Something rather extraordinary has struck the good hipsters of East London over the past week. For the past 18 months or so, they've opted to move around on fixed gear bicycles, with multi-coloured wheels and strange stubby handle bars. Skinny jeans are often rolled up to reveal ankle, possessions are strapped to the back, and fake NHS spectacles and moustache are employed to resist wind (it's this and the absence of walky-talky that distinguishes them from couriers).
This has raised two questions for me. First, what will happen when the winds of fashion change? Will the second-hand bike market become flooded with these somewhat impractical vehicles? Or could this be a permanent shift - in which case, should the government be virally targetting the movers and shakers with other environmentally-friendly devices? (David Cameron should remove his wind turbine immediately, and give it to Peaches Geldof).
Second, what happens when they fall off? Sadly, elementary safety devices simply aren't very cool. But neither is having one's bare head collide at speed with tarmac. Like a sort of morbid Malcolm Gladwell, I've been watching this closely, wondering who's going to crack first and employ some basic common sense. Perhaps if the most virally influential hipster were to be flung from his bike and land head-first on the pavement, that would then set off the various network effects that lead helmets to becoming fashionable.
Whether or not such an accident occurred, something has clearly happened in the last week or so. Suddenly everyone is wearing helmets such as the one on the right, which most closely resemble the helmets of German WW2 soldiers (combine that with the Joy Division soundtrack, the short back and sides hair and moustache, and you start to get a rather unattractive cultural cocktail...). The helmet solves the essential problem, being at once safe while also rather odd and somewhat nerdy. But this fashion has not travelled via the usual, slow viral channels. Equally, I would also be surprised if it later becomes renounced as 'over' in any way.
What this points us to is how little rationalist social science takes account of desire, libido, death fear. Tipping point theory, founded on some plausible social network analysis and some unappealing biological metaphors, has an account of causality, but no account of power or desire. How much do people want or need to follow a trend? In this instance, there was clearly so much pent up desire for a trendy helmet, that when one was identified/announced/disseminated, there was an immediate run on the things. Trend followers, on the other hand, virtually begin from the premise that what they're dealing with is frivolous and transitory (a bicycling hipster who was especially enamoured with Schopenhauer might feel the same about life, but they would be in a minority). They study the transmission mechanisms and mediators, but ignore the forces of attraction and repulsion (Nigel Thrift has begun to think about this via the notion of 'glamour').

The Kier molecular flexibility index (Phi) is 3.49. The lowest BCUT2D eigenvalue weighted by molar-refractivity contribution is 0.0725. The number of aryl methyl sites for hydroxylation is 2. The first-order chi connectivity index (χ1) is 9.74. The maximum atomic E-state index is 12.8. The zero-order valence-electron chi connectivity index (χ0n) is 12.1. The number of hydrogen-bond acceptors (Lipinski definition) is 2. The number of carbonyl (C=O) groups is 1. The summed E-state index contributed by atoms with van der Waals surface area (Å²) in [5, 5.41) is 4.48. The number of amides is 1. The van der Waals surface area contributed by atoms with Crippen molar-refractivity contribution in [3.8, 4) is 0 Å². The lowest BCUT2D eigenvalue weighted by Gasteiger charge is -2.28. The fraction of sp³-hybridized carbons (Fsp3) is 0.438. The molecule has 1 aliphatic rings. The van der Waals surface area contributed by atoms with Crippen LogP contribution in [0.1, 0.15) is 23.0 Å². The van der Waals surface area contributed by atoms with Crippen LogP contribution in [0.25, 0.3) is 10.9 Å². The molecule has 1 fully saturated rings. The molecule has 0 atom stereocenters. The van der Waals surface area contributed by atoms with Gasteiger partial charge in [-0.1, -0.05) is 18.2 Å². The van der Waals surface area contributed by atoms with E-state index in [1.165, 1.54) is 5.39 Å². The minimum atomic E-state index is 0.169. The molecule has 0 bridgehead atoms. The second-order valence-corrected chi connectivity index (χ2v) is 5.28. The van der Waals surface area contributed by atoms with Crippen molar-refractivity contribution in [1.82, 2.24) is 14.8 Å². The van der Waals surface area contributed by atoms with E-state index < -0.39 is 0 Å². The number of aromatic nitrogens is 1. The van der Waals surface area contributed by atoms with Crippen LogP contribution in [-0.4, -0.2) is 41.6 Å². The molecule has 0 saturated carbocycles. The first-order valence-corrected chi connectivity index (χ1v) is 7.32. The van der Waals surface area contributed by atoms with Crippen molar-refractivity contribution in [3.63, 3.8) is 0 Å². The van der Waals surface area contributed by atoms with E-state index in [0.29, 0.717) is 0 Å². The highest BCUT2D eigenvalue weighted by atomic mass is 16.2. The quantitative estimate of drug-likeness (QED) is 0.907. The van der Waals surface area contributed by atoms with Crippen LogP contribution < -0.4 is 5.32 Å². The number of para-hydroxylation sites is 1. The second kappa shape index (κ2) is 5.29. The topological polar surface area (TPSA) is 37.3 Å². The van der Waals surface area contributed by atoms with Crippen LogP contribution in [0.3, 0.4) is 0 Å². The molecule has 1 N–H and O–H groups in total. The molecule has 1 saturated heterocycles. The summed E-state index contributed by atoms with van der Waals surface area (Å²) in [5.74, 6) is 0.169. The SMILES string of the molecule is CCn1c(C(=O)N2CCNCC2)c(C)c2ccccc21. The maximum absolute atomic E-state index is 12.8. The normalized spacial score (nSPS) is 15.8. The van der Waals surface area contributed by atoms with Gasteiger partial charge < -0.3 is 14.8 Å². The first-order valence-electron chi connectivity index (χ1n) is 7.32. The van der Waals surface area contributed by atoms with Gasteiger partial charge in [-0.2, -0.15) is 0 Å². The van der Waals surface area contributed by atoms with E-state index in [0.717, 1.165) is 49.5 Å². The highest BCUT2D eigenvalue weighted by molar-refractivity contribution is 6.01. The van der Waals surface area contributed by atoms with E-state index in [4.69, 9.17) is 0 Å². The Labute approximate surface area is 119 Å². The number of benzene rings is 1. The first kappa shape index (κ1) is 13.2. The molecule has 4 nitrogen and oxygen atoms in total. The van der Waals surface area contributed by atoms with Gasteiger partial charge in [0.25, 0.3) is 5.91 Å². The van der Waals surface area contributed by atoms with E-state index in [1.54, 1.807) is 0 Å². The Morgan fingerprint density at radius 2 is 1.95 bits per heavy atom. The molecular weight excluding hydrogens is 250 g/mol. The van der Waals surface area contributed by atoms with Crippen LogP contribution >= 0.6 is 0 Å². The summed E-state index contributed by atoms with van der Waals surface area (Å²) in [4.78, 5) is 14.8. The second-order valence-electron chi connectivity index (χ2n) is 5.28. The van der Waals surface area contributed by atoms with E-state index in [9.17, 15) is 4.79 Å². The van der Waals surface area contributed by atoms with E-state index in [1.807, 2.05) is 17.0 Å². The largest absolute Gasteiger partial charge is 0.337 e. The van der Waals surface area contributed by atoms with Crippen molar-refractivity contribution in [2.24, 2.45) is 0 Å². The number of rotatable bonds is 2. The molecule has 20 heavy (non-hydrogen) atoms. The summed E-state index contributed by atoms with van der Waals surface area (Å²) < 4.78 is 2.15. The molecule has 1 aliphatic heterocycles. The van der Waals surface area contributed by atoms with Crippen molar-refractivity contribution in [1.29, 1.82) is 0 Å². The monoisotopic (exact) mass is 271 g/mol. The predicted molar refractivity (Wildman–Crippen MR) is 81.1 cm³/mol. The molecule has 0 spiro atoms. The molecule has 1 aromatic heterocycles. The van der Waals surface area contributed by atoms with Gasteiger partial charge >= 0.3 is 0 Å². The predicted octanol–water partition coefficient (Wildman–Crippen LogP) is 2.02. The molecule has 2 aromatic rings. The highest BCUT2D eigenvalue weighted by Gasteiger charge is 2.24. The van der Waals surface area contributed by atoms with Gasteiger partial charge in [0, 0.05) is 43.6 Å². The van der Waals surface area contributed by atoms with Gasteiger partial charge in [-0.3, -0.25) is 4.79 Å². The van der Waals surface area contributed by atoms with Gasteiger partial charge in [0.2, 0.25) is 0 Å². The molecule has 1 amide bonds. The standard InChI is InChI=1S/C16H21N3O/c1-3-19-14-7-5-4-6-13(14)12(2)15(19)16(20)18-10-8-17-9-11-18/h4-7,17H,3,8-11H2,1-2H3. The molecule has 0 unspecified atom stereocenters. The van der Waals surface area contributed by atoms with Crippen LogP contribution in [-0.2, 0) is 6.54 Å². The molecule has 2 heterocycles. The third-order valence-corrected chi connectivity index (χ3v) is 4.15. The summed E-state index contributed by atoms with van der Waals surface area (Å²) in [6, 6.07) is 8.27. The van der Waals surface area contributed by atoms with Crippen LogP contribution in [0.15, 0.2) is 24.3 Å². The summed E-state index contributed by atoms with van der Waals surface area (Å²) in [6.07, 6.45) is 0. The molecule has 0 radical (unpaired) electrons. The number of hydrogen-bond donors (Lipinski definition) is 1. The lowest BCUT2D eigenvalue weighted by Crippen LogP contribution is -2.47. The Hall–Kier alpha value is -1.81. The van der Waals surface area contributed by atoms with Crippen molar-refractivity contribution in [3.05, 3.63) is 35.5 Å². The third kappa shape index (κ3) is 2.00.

Similar anxieties are now expressed with regard to the financial models that are implicated in the financial crisis. The causal mechanisms all seemed sound, but nobody had quite factored in the sheer weight of pent-up libidinous material lust for money that would then be poured through the innocent, formal models. Desire can warp conventional accounts of social causality. Models broke under the strain of urgency and ego. The Hayekian (and, to a lesser extent, Chicago) attitude to economics is that if nobody has very good knowledge regarding the future, it is best that all of these imperfect judgements are factored into social organisation via the institution of a market. People are imagined to have certain things that they want, but never things that they desparately need. The question the crisis raises is what happens when such imperfectly informed people allow their stomachs to overwhelm their brains? Greenspan's confession that he had got human psychology wrong - and the rise of the smug behaviouralists who claim to get it right - still misses the Nietzschean point that brains (whether rational or irrational) are outnumbered by hearts, stomachs, genitals and much else.
So, I'm glad the hipster helmet Mexican stand-off is over. Perhaps the Department of Transport subtly intervened with the Wehrmacht solution, before it all ended in tears. Whatever happened, I'm not sure the Gladwell model survived the stress-testing.